Next year, we have decided we want to raise our own turkey dinner and we want to extend that opportunity to our family, friends and neighbors as well.  Glenn will be placing an order with Porter's Rare Heritage Turkeys this week.  The poults will arrive on our farm in late May, and will be ready to eat during the holiday season.  We will raise the turkeys with kindness and respect.  They will be free to eat a normal turkey diet (bugs, mice, plants and anything else they forage) and will be supplemented with local feed.

How can you get involved?

1.  Email us at beneficialbee@gmail.com to let us know if you would like to purchase a turkey (please let us know ASAP!).  We are ordering:

Tiger Bronze

and Sweetgrass.
2.  If you give us a ten dollar deposit on your turkey, we will sell you a turkey for $6/pound in November.  The turkeys will be between 15 to 30 pounds.  Your turkey will arrive ready to put in the oven.

3.  Please visit your turkey!  We think this is a great opportunity for children (and adults) to learn about where their food comes from.  Turkeys are really friendly and children (and adults) love to hear their gobbling sounds.  Oh, and pony rides are free, too.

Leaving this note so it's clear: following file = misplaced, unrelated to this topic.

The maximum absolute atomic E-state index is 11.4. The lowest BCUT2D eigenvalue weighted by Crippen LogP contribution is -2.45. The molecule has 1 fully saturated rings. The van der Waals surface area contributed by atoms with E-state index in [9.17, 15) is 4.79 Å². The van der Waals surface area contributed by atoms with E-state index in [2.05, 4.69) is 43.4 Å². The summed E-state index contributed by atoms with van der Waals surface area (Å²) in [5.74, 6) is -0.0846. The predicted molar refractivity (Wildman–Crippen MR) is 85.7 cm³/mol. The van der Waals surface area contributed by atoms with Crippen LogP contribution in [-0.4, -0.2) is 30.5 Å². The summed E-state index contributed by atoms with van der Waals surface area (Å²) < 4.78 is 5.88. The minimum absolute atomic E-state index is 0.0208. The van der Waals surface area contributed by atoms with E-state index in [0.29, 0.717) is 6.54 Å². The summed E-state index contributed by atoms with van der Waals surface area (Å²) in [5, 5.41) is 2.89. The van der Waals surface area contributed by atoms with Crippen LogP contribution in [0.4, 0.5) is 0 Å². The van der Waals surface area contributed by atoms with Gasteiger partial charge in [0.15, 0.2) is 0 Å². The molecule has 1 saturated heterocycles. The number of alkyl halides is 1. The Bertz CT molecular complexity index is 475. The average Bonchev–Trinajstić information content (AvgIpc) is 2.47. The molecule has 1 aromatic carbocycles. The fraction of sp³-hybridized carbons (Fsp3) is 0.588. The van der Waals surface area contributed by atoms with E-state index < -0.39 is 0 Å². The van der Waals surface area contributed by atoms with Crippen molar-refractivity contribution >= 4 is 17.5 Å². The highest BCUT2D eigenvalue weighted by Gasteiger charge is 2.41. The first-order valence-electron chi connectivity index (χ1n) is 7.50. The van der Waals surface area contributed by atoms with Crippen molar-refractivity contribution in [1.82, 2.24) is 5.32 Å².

4.  Any turkeys not claimed will be sold at $7-8/pound in November and December.

Next year, consider helping out a local, family-owned farm, keeping rare turkey breeds from going extinct and sticking it to the "man."  Or buy a store turkey....
Thank you to PETA for the image.  I decided not to show the video.  I think you all get the point.

Wednesday, October 19, 2011

How to Get Rich Quick: Become a Farmer

Just follow these 11 easy steps to find out how to "make it" as a farmer.

1.  Start with a shipment of heritage chicks.

2.  Build them a luxurious house with a large outside enclosure.

3.  Purchase an incubator.

4.  Wait until the chickens are old enough to produce fertile eggs (six months), then collect eggs over a period of seven days.

5.  Watch, wait and pray for three weeks.

6.  Entertain your kids for hours observing chicks hatching out of eggs.

7.  Start to panic after 24 hours and open the box to remove chicks (it smelled really bad in there).  Discover several hours later that you killed the remaining six chicks in their eggs by altering the humidity too much during the move.

8.  Enjoy the chicks for an evening, then drive them to a farm in the morning.  Comfort your weeping children.

9.  Introduce the chicks to hundreds of Cornish Cross chickens (who will grow large very quickly, but will never be able to fly or walk correctly).    

10.  Check out their future home.  Our heritage Delaware chickens will lead a happy pasture-raised life on this farm.

11.  Collect your check for 22 dollars.  Pray that people at farmer's market will be interested in paying more money for heritage chicken meat so you can start the process all over again in a few months.

We may see our first profits in 2014!  At that time we will start looking into buying our second home in Italy.